Tomatoes are my favorite fruit. But they're a vegetable, you say. Fruits are sweet and are thus appropriately artificially approximated as flavors for candy. Even the United States Supreme Court ruled in 1893 that tomatoes are to be labeled, and therefore taxed, as vegetables. But the term vegetable is not scientific and, biologically, a fruit is defined as the ripened ovary of a flowering plant, the simple defining characteristic being the seeds. But regardless of what you want to call it, I think the tomato is grand.
One oddity involving tomatoes that I had long been interested in sampling was the fried green variety. Most fruits are strictly off limits for consumption prior to ripening due to the tough texture, bitter flavor, and occasional toxicity. Cooking an unripe fruit can take care of the hard texture and alter the flavor to a more palatable form. One such treatment is the Southern favorite, fried green tomatoes.
Being of Australian origin and British descent, when I think "fried tomato" I think of a few naked slices of tomato fried up in sausage grease, part of a traditional English breakfast. Suffice to say, I was a little confused when I received my order of fried green tomatoes at Savannah's wonderful Moon River Brewery (highly recommended if you're in the area) and quickly realized how obviously mistaken I had been to think they wouldn't be breaded. The breading, in my opinion, masks the full flavor of the green tomato so I ripped the outer covering from one of the bunch to fully appreciate the taste. With the breading they tasted much like other fried fruits and veggies like fried okra and even onion rings. Naked, however, the flavor was more distinctly "tomato" yet with some of the pungency one finds in the vegetation of the plant.
Not being a fan of battered and fried foods, I think I'll steer clear of these in the future but I might experiment with my own pan-fried green tomatoes to see how they compare.
While the green tomato is simply an unripe red tomato, over the past few years we have seen an increase in the number of tomato cultivars being offered by supermarkets which include some odd colored and strangely shaped varieties. Recently I picked up a yellow tomato thinking that the extraordinarily high price tag would correlate to an extraordinarily wonderful tomato.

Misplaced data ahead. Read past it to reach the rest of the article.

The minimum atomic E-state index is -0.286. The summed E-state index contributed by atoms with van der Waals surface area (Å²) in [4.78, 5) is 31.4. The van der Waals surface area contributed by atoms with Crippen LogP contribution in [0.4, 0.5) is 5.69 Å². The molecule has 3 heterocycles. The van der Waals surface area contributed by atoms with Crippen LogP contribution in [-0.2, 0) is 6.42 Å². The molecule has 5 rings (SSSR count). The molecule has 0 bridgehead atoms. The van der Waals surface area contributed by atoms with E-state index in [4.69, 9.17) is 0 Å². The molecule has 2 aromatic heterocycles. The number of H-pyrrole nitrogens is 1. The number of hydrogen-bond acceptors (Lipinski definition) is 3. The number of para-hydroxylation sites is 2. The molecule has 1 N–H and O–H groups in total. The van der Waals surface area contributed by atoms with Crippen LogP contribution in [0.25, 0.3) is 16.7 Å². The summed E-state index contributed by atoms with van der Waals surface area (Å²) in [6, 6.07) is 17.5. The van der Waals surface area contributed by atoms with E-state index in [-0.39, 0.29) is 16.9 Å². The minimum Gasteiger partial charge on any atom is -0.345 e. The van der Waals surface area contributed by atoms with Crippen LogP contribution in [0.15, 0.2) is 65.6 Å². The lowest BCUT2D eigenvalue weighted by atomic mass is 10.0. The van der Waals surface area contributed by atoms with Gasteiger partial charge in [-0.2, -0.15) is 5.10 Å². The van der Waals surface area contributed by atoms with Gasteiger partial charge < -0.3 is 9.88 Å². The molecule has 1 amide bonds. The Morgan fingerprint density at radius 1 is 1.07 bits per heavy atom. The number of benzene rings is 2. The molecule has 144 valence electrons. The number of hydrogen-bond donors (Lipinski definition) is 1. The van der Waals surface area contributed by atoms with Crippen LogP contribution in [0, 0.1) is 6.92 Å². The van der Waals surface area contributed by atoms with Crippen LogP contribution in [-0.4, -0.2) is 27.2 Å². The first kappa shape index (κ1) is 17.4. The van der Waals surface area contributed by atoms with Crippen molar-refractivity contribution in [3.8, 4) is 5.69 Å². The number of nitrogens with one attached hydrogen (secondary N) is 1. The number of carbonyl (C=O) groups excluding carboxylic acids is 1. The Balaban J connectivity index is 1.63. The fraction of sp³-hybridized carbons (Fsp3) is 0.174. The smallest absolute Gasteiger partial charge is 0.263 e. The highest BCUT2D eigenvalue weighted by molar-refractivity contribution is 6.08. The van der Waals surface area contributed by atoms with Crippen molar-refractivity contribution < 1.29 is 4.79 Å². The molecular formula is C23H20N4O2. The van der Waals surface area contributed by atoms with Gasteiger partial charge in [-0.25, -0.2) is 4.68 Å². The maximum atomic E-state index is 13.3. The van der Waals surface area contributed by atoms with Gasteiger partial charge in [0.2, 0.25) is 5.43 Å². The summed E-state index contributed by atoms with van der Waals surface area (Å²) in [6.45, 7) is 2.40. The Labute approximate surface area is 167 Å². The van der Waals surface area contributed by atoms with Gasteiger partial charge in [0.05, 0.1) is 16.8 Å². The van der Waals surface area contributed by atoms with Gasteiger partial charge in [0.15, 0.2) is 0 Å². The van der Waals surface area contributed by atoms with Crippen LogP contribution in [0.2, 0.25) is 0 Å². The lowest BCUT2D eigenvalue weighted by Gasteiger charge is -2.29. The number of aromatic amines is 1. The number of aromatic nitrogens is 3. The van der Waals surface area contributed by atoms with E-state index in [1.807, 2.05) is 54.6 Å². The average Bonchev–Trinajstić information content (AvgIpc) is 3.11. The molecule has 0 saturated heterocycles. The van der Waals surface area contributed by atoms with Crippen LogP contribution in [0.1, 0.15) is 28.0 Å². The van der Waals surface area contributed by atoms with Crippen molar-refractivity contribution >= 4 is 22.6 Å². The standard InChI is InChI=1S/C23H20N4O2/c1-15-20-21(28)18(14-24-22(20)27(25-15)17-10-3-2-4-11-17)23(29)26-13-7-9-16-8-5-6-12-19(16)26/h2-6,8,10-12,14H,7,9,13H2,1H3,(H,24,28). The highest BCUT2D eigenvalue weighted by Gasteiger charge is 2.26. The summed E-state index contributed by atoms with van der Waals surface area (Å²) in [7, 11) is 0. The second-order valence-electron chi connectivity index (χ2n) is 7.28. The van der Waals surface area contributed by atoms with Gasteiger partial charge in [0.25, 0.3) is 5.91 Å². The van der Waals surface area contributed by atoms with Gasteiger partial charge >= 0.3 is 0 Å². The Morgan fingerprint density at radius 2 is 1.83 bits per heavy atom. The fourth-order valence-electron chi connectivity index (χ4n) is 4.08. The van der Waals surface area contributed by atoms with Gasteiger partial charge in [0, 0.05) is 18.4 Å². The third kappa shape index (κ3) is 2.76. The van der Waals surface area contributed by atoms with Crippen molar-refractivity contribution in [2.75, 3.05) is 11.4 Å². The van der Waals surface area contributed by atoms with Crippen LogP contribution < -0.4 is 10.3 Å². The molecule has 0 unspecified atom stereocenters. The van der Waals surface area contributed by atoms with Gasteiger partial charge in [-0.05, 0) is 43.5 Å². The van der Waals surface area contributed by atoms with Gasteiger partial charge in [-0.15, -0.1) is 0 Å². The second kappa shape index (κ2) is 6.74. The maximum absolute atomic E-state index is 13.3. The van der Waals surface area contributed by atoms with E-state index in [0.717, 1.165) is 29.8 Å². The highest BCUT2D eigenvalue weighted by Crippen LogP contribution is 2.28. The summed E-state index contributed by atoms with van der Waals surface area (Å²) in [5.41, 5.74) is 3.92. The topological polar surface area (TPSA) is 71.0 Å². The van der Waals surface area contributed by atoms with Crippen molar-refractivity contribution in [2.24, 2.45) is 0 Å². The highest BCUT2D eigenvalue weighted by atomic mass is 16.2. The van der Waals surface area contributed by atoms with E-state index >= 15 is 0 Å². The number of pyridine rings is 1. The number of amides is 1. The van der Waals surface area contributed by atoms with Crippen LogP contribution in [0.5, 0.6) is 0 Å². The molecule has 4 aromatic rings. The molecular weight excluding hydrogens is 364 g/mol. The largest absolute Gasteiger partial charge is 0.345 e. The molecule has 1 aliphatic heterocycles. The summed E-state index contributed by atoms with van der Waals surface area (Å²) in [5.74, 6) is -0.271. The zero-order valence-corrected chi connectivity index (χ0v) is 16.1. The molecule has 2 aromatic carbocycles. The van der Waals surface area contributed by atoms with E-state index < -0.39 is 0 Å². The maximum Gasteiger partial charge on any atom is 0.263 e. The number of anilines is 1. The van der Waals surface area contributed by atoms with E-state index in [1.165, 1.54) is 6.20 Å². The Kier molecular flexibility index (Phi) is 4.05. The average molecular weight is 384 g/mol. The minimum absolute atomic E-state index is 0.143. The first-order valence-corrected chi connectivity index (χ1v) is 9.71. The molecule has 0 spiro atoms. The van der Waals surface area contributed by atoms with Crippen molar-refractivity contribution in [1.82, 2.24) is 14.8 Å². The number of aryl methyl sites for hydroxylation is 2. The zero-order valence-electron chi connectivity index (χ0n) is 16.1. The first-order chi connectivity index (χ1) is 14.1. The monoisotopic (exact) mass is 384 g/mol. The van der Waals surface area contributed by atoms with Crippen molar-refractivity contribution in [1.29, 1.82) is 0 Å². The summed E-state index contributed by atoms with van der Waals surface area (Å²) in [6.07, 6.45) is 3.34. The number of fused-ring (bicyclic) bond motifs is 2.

Note the difference between the two tomatoes above. One is of a typical red tomato hue, the other inhabits a more orange/yellow position in the spectrum. But if you're thinking that's the only difference between the two, well then, you're just plain right. The yellow cultivar was really no different from a red of comparable quality. There may have been a slight difference in certain components of the flavor but these were only very subtle.
Here's my advice for anyone who loves tomatoes as much as I do: grow your own. I have never bought a tomato from the store that has been anywhere near as amazing in odor, flavor, and texture as those I've pulled off the plant myself. Even when they're scabbed and mottled, the amazing succulence and intense flavor put any of the store bought varieties to shame... yes, even those from high-end, over-priced organic markets. They're relatively easy to grow and incredibly rewarding. Just watch out for the caterpillars.....................